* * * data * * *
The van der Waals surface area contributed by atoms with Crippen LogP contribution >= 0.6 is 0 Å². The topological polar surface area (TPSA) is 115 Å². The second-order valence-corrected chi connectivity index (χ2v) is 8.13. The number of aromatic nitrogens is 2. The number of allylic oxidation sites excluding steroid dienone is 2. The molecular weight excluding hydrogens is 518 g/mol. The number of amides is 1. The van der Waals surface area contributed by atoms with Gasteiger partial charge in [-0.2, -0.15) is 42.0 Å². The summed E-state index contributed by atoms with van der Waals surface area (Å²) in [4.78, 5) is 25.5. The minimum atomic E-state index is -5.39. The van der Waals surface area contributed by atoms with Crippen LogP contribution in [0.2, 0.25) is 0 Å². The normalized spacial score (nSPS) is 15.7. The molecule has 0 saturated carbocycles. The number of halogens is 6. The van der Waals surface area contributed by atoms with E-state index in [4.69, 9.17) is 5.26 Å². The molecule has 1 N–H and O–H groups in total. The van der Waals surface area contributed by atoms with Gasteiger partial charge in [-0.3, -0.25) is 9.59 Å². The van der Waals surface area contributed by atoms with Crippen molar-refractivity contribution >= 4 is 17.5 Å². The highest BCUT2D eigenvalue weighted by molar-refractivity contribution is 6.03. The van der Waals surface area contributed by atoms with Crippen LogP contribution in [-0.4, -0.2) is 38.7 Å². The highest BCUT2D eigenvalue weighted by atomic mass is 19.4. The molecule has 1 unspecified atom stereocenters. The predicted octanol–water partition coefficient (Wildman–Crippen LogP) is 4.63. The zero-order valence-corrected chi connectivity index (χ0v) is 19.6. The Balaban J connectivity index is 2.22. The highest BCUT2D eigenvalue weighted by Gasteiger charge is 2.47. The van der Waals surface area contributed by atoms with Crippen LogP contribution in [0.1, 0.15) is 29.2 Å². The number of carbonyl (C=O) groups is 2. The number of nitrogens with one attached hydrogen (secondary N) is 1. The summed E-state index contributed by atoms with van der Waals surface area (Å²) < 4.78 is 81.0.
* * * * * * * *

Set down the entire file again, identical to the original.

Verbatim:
The van der Waals surface area contributed by atoms with Crippen LogP contribution >= 0.6 is 0 Å². The topological polar surface area (TPSA) is 115 Å². The second-order valence-corrected chi connectivity index (χ2v) is 8.13. The number of aromatic nitrogens is 2. The number of allylic oxidation sites excluding steroid dienone is 2. The molecular weight excluding hydrogens is 518 g/mol. The number of amides is 1. The van der Waals surface area contributed by atoms with Gasteiger partial charge in [-0.2, -0.15) is 42.0 Å². The summed E-state index contributed by atoms with van der Waals surface area (Å²) in [4.78, 5) is 25.5. The minimum atomic E-state index is -5.39. The van der Waals surface area contributed by atoms with Crippen LogP contribution in [0.2, 0.25) is 0 Å². The normalized spacial score (nSPS) is 15.7. The molecule has 0 saturated carbocycles. The number of halogens is 6. The van der Waals surface area contributed by atoms with E-state index in [4.69, 9.17) is 5.26 Å². The molecule has 1 N–H and O–H groups in total. The van der Waals surface area contributed by atoms with Gasteiger partial charge in [-0.3, -0.25) is 9.59 Å². The van der Waals surface area contributed by atoms with Crippen molar-refractivity contribution >= 4 is 17.5 Å². The highest BCUT2D eigenvalue weighted by molar-refractivity contribution is 6.03. The van der Waals surface area contributed by atoms with Crippen LogP contribution in [-0.4, -0.2) is 38.7 Å². The highest BCUT2D eigenvalue weighted by atomic mass is 19.4. The molecule has 1 unspecified atom stereocenters. The predicted octanol–water partition coefficient (Wildman–Crippen LogP) is 4.63. The zero-order valence-corrected chi connectivity index (χ0v) is 19.6. The Balaban J connectivity index is 2.22. The highest BCUT2D eigenvalue weighted by Gasteiger charge is 2.47. The van der Waals surface area contributed by atoms with Crippen LogP contribution in [0.1, 0.15) is 29.2 Å². The number of carbonyl (C=O) groups is 2. The number of nitrogens with one attached hydrogen (secondary N) is 1. The summed E-state index contributed by atoms with van der Waals surface area (Å²) < 4.78 is 81.0.